GUTHRIE, a parish, in the county of Forfar, 8 miles (N. W.) from Arbroath; containing 530 inhabitants. This place confers its name upon the very ancient and distinguished family of the Guthries, one of whom, on the resignation of the guardianship of Scotland by Sir William Wallace, in 1299, and his retirement into France, was sent by the Scottish nobles to solicit the return of that hero, in order to assist his countrymen to expel the English invaders. His descendant, Sir David Guthrie, who was lord high treasurer of Scotland in the reign of James III., purchased from the monks of Arbroath, the church of Guthrie, which had for many years been attached to that abbey, and founded here a collegiate church for a provost and three prebendaries. This foundation was confirmed by a bull of Pope Sextus IV., in 1479; and to it was subsequently annexed the vicarage of Kirkbuddo, or Carbuddo, now forming a widely-detached portion of the parish of Guthrie. Sir David Guthrie also erected a spacious and strongly-fortified baronial castle here, which is still entire; and on his decease, the manor passed to his son, Sir Alexander, who, with one of his sons and three of his brothers-in-law, fell in the battle of Flodden Field. It is now the property of his descendant, John Guthrie, Esq. The parish, including Kirkbuddo, which is situated at a distance of nearly seven miles to the south-west, and separated by several intervening parishes, comprises an area of about 4000 acres, of which 3200 are arable, and the remainder woodland and plantations, with a very considerable tract of unreclaimed moor. The surface of the main portion is varied, sloping gradually from the hill of Guthrie, which is in the north-west, and has an elevation of about 500 feet, towards the south and east; while in the southern, or Kirkbuddo, portion, the land is nearly level, though considerably raised above the sea. The parish is watered by the small river Lunan, which flows through a narrow valley, and forms its boundary. The soil in some parts is a rich black loam, resting on a bed of retentive clay, and in others of inferior quality, but generally susceptible of improvement by draining, which is gradually growing into general practice. The system of agriculture is advanced, and some portions of the moor have been reclaimed; the farm-buildings are usually commodious, and considerable progress has been made in the inclosure of the lands. The woodlands around Guthrie Castle and Kirkbuddo House are under good management; and in different parts of the parish are some thriving plantations, which add much to the beauty of the scenery. The rateable annual value of the parish is £2727.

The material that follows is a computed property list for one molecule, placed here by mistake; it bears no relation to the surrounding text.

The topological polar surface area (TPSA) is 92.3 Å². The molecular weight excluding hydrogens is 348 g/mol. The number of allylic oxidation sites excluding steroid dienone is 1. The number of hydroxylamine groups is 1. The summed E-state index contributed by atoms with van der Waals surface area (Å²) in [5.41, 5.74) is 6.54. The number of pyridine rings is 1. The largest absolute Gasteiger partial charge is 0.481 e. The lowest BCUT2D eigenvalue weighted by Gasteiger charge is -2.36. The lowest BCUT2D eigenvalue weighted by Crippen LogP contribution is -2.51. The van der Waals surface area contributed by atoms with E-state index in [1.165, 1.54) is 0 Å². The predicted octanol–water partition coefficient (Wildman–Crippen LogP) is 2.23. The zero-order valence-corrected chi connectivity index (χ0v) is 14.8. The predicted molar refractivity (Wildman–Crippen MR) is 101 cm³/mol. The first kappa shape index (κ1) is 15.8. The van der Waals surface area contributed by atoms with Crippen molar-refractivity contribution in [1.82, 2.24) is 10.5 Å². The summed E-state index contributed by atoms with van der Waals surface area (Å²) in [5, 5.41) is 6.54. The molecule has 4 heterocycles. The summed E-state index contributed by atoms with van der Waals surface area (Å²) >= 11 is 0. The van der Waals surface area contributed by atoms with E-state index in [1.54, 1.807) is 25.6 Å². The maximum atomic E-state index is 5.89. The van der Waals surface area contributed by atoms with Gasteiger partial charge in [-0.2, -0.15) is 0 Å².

The castle, the seat of Mr. Guthrie, was originally built in 1468. The more ancient part consists of a massive square tower, crowned with embattled turrets, rising above the foliage of the richly-wooded demesne by which it is surrounded, and conveying an impressive idea of baronial grandeur; the more modern portions have been added at various times, and the whole has been recently improved by the present proprietor. It is beautifully situated on the banks of the river Lunan, which has its source in a lake in the vicinity. Kirkbuddo House, the seat of George Ogilvy, Esq., is a handsome modern mansion surrounded with plantations. There is no village properly so called; the population are principally agricultural, with the exception of a few who are employed in weaving for the manufacturers in the neighbourhood. In Kirktown, a hamlet consisting only of a small number of scattered houses, are some individuals engaged in the various handicraft trades requisite for the supply of the inhabitants of the parish. Facility of communication is afforded by the Arbroath and Forfar turnpike-road, and the Arbroath and Forfar railway, which pass near the church. The ecclesiastical affairs are under the superintendence of the presbytery of Arbroath and synod of Angus and Mearns. The minister's stipend is £158, of which nearly one-half is paid from the exchequer, with a manse, and a glebe valued at £9 per annum; patron, John Guthrie, Esq. The church, which is situated on an acclivity rising from the valley of the Lunan, is a substantial neat building erected in 1826, and contains 306 sittings. Divine service is occasionally also performed by the minister in a schoolroom at Kirkbuddo. The parochial schoolmaster is superannuated, and the school taught by an assistant; the salary is £27, with the fees, a house, and a garden. A school at Kirkbuddo is supported by subscription; and there is a parochial library, consisting chiefly of works on religious subjects. Of the collegiate church founded by Sir David Guthrie the only remains are a small aisle, now the burialplace of the family; and of the chapel of Kirkbuddo scarcely any vestiges can be traced. In the southern portion of the parish are some remains of a Roman camp, still in a very entire state, inclosing an area of about 760 yards in length and 360 yards wide: in the south-east angle, supposed to have been the site of the prætorium, is an eminence commanding a view of the whole of the interior. John Guthrie, of this place, was consecrated Bishop of Moray, over which see he continued to preside till 1638.